There are about 1.5 million active and reserve duty members of the armed forces (I rounded up). There are 85 million gun owners in America, with 250 million guns. If a conservative estimate of JUST 1% of gun owners are the "cold dead hands" types, they will outnumber the military over 5 to 1. That's before considering that not all members of the military are combat trained, and that only a small percentage of those are suited for urban fighting. One more thing; those "cold dead hands" types are very likely more skilled and more prepared than all but the best shooters in the military. Even if they just stand and fight instead of resorting to guerrilla tactics, their kill ratio will NOT be 1:1. They will likely be in the tens, and may approach the hundreds if they take up an insurgency-style guerrilla role. Most of these types will likely be very smart, very skilled, very well-armed, and very willing to do what they know to be their patriotic duty in taking up arms against a tyrannical government, or die trying.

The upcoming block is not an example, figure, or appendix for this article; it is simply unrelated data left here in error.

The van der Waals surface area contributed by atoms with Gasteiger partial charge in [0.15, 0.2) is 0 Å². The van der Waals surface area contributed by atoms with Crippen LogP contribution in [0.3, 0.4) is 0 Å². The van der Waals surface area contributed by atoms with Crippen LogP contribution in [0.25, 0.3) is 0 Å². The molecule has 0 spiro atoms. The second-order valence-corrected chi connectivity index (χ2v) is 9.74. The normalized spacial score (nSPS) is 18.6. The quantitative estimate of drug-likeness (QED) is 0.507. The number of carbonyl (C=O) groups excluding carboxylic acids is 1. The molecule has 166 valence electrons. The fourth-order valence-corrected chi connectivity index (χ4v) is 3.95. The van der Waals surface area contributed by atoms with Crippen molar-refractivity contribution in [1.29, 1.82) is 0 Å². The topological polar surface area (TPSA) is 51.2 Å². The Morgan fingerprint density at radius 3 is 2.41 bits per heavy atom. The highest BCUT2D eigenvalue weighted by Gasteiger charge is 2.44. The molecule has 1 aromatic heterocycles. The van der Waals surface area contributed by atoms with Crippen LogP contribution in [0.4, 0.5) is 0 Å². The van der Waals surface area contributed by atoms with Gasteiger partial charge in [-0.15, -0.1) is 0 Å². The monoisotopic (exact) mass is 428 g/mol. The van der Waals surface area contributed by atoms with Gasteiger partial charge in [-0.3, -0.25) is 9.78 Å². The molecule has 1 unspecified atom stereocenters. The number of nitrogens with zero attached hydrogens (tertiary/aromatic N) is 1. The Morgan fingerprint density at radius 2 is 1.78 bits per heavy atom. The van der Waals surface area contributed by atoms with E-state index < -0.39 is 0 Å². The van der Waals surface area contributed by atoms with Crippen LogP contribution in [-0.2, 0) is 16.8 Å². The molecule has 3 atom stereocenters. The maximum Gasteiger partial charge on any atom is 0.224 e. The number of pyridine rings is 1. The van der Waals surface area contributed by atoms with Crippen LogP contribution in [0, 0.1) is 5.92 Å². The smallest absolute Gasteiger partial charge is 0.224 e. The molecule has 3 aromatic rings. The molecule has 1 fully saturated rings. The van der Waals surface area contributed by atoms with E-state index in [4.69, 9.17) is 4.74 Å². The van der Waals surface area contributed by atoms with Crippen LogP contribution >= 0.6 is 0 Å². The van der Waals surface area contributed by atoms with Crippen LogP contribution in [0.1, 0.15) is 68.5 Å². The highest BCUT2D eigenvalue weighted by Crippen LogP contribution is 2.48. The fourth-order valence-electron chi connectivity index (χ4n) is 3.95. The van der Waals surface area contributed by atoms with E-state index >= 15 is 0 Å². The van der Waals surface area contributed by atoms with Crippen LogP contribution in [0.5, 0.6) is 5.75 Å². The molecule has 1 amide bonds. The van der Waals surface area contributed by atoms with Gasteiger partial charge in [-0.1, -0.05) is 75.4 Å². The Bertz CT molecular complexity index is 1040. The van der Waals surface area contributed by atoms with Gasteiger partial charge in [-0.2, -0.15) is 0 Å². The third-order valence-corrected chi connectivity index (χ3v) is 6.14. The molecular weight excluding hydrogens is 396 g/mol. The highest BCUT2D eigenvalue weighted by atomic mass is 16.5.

It ain't pretty, and I don't like talking about it because it scares people, but it's the truth.
Confiscation, logistically, can't work.

So... Choose your fighting ground...


Fletch said...

Not sure how I managed to turn off comments on this, but comments are now officialy OPEN!

defiant_infidel said...

Your usual exceptional work. I can't imagine that the vast parade of liberal readers who browse your site haven't offered up their own concrete arguments with your well established facts... Must be because the comments were turned off. HA!

Get ready for the flood of gibberish!

Anonymous said...

The other approach on the anachronism point is that if the right to keep and bear arms applies only to flintlock black powder arms (including a few rare breechloaders such as the Ferguson) then freedom of the press applies only to handset type.